Extensive polling by YouGov shows that Tony Blair returning to Labour would be a complete disaster for the party, and that they would lose 6% of voters to other parties.

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However, The Independent seem to disagree with this finding, so they have have commissioned their own poll which apparently says that:

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The exclsuive poll for The Independent by ComRes finds that 36 per cent said “Labour has more chance of winning a general election if Tony Blair is leader”,  but only 35 per cent said the same of Jeremy Corbyn. A further 30 per cent said they don’t know.

The Labour List website also reported on the poll:

Voters agree with Jeremy Corbyn’s stance on a number of topical policy issues – but still believe that Tony Blair would have a better chance of winning a general election than the current Labour leader.

Even Labour List concede that Corbyn is far more electable in terms of policy. However, according to the new ComRes poll, we are now supposed to believe that voters think Tony Blair should be head of the Labour Party again. This poll shows that Blair has a 1% lead, but it is worth remembering at this point that many polls have a margin of error of around 1%.

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This means the poll result actually shows a draw between the two. Funnily enough, that’s exactly what ComRes, the agency who carried out the poll, have reported on their own website

A new ComRes poll for the Independent and Sunday Mirror shows that the British public is split over whether Labour has more chance of winning a general election if Tony Blair or Jeremy Corbyn were leader (36% vs 35%).

However interestingly, when YouGov posed similar questions recently, they found something very different:

“YouGov research conducted in August found that, at that time, switching the leadership of the Labour party from Jeremy Corbyn to Tony Blair would bring Labour voting intention down from 21% to just 15%. Stripping out those who would not vote or don’t know who they would vote for, this translates to a drop from 27% to 20%.”

yougov-1 According to YouGov, not only would Blair be far less popular, he would also severely damage the chances of Labour being elected to office – causing voters that currently support Labour to abandon the Party.

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The return of Blair would see large numbers of voters fleeing from the Labour party for the Greens and Liberal Democrats. In return, Blair would be able to bring in a few new voters from the Conservatives, Lib Dems and from among those who don’t know who to vote for if Corbyn was leader – but not nearly enough to offset those voters that leave.

Interesting, isn’t it? We have one poll conducted by The Independent that says Blair would be more likely to win a general election than Corbyn.

And another poll carried out by YouGov (who are supposed to be politically impartial) that tells a very different story, namely, that Blair would be a complete disaster for the party.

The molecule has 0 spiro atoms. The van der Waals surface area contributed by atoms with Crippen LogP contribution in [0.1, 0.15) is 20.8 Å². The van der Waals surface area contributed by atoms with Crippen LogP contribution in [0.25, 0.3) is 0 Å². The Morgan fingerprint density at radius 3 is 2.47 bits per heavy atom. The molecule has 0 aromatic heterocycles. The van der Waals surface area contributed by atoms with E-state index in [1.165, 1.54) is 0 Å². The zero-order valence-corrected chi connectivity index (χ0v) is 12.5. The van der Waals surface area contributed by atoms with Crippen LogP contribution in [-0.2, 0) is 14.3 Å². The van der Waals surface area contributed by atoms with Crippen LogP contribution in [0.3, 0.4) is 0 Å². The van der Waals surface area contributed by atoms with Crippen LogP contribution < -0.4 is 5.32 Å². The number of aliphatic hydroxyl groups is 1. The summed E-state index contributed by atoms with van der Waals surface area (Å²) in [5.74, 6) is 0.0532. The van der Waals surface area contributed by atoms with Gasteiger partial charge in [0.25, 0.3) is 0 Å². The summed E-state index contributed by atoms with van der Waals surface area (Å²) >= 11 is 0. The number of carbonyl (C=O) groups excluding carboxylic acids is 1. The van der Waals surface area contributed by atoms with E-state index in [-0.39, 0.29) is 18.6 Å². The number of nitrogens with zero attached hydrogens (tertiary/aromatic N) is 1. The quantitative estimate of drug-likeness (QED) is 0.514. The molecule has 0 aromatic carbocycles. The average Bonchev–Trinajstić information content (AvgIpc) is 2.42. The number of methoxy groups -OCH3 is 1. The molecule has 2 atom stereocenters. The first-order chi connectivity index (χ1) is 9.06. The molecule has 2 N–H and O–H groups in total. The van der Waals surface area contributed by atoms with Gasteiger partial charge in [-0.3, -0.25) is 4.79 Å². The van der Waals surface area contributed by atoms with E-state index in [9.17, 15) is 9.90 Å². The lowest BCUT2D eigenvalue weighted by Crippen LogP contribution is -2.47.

In the same article the Independent even says:

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The difference between Mr Blair and Mr Corbyn in this survey is not statistically significant

So they are basically admitting that their own headline is complete nonsense.

They add:

Most of those who think Labour would do better with Mr Blair are currently intending to vote Conservative (49 per cent say Mr Blair), Ukip (38 per cent) or Liberal Democrat (40 per cent).

This shows that The Independent’s poll doesn’t take into account the amount of people who currently support Labour, but would leave if Blair was to take power. Instead they focus on voters who might join if Blair was to be the head. The YouGov poll illustrates quite clearly the impact of a Blair leadership on likely voting intentions:

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yougov-2 The Independent’s poll does not take into account likely voting intentions. It just shows that some people (mainly those who already support right wing parties) think that Labour would be better under Blair. This doesn’t mean anything, and it doesn’t mean that they would vote for Labour if Blair was the leader.

All it means is that people who most likely will not vote for Labour anyway think Blair would be better than Corbyn. As they are mainly supporters of the right, this is exactly what you would expect them to say. And as we have already seen, even then, overall it’s a draw between the two.

For those of us that do support Corbyn, and the policies of the centre left Labour Party, we should be worried about some of the polling data.

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Time and time again we see that Theresa May beats Corbyn in terms of who people think would make a better PM.

However, some polls put Labour behind by only 5 points, and recent Labour victories in council elections are also a cause for optimism.

The Tories will not build the country that people want, they will not stop the privatisation of the NHS, and they will not offer people job security, nor decent wages.

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We have to convince about 1.5 million people that we the answers to the problems that they face. Over time, I think if we work together we can convince many more than that.

As Blair told Esquire recently:

There’s been a huge reaction against the politics I represent. But I think it’s too soon to say the centre has been defeated.

The centre of politics that Blair refers to is the centre right, and it is being slowly defeated over time. The goal is now to focus on a different centre – a new centre left. This will provide the optimistic vision of the future that the country will really benefit from. 

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